Oc450 climatic extremes winter 2010
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OC450: Climatic Extremes (Winter 2010). Profs : Paul Johnson and Paul Quay School of Oceanography Taught class for >10 years Time/Place: 205 OTB (M, W, Th, F at 11:30) Web Page : http://courses.washington.edu/ocean450/. What do we want you to learn?.

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OC450: Climatic Extremes (Winter 2010)

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Oc450 climatic extremes winter 2010

OC450: Climatic Extremes (Winter 2010)

  • Profs: Paul Johnson and Paul Quay

    • School of Oceanography

    • Taught class for >10 years

  • Time/Place: 205 OTB (M, W, Th, F at 11:30)

  • Web Page: http://courses.washington.edu/ocean450/


  • What do we want you to learn

    What do we want you to learn?

    • How has the earth’s climate changed in the past.

    • How do scientists reconstruct the earth’s past or paleo climate from records of climate proxies.

    • What are the key processes within the earth’s climate system that control climate.

    • What are the major feedbacks within the earth’s climate system that can accelerate or decelerate climate change.

    • How do records of past climate change on earth provide insight into future climate change.


    Course components

    Course Components

    • Syllabus

    -Schedule of lecture topics, lecturer and corresponding chapters in Textbook for each week

    -Follow the textbook: Earth’s Climate: Past and Future by W.F. Ruddiman (2001). Very readable. ~ 2 Chapters/week

    • Lectures (M, W and F)

     - Read textbook chapters ahead of time, if possible.

     - The figures used in lectures will be posted on the class web page ahead of time. Bring figures to class.


    Course components1

    Course Components

    •  Paper Discussions (every Thursday)

     -Papers distributed (on Web Page) a week ahead.

    -Three or so questions to answer in writing (turn in).

    -Oral discussion of paper

    -randomly pick ~3 students to lead discussion

    -focus on key figures and questions

    •  Problem Sets(weekly and due on Fridays)

     - receive problem a week ahead

    - quantitative examples of concepts discussed in lectures


    Course components2

    Course Components

    • Exams: Midterm and Final

     -Midterm (Week 6) and Final (finals week)

    -both descriptive and quantitative questions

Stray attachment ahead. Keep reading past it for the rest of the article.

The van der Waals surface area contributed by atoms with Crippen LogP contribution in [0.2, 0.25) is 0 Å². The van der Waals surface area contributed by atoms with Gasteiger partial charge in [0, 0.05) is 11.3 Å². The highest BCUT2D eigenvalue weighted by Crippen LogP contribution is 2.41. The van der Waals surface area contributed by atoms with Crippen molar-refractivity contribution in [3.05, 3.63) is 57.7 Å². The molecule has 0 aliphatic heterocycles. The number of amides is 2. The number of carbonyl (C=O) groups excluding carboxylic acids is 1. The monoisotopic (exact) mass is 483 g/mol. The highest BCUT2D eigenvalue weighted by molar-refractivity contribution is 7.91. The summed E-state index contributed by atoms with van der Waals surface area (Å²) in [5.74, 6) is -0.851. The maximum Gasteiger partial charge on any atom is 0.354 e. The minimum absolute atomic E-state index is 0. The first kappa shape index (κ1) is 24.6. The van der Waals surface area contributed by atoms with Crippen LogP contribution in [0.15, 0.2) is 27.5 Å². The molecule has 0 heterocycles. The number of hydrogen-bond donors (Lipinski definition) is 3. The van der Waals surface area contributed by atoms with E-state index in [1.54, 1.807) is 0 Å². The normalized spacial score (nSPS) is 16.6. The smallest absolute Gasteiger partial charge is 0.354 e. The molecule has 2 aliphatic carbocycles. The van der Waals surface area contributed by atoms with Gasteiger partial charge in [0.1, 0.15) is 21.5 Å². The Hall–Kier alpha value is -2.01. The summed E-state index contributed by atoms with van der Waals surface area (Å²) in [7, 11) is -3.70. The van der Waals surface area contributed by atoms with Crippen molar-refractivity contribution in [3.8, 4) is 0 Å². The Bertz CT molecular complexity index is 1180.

•Grading

    Problem Sets 25%

    Paper Discussions 25%

    Midterm 25%

    Final 25%


    Climate

    • Climate represents average environmental conditions

    -primary characteristics: temperature, precipitation,

    -other characteristics: greenhouse gas concentrations, sea level, ice sheet extent, cloudiness, winds, ocean currents

      • Spatial and temporal scales of climate indicators

    -large spatial scale: global, ocean basins, continental, regional

    -long time scales: millions years, millennial, century, decadal, interannual.

      • Weather, in contrast, focuses on local spatial scales and short term (day or week) variations in atmospheric conditions (temperature, precipitation, winds)

    Climate


    Climate system on earth

    Climate System on Earth

    Forcing Feedbacks Response

    Anthropogenic Changes

    It’s the multiple pathways of interaction (possible feedbacks) that complicate reconstruction and prediction of climate change.


    Past climate change

    Past Climate Change

    • What were the conditions on earth during previous periods of extreme climate?

    -e.g., temperature, precipitation, atmospheric CO2 and CH4 levels, position of the continents, vegetation distribution, ice sheet extent, etc.

    • What processes affected climate in the past?

    -e.g., weathering , ocean and atmospheric circulation, solar insolation, photosynthesis, plate tectonics, ice sheets, etc.

    • How important are the time scales of theses processes?

    -e.g., the position of the continents (100 Myrs) change at a much slower rate than the growth of ice sheets (1000s yrs)


    Climate proxies

    Climate Proxies

    • A fundamental part of reconstructing climate in the past is the use of climate proxies.

    • For climate studies, a proxy is a record of a climate indicator that represents but doesn’t directly measure the actual climate characteristic.

    -e.g., use the oxygen isotope composition of ice in Greenland and Antarctica ice sheets to reconstruct air temperature record over the last 750,000 years

    -e.g., use the oxygen isotope composition of CaCO3 in deep sea sediments to reconstruct ice sheet volume and ocean temperature

    -e.g., use the concentration of continentally derived minerals in deep sea sediments to reconstruct the presence of icebergs in the N. Atlantic Ocean.


    Current and future climate change

    Current and Future Climate Change

    • Anthropogenic Impacts on Climate

    - greenhouse gas concentrations in air (CO2, CH4, N2O)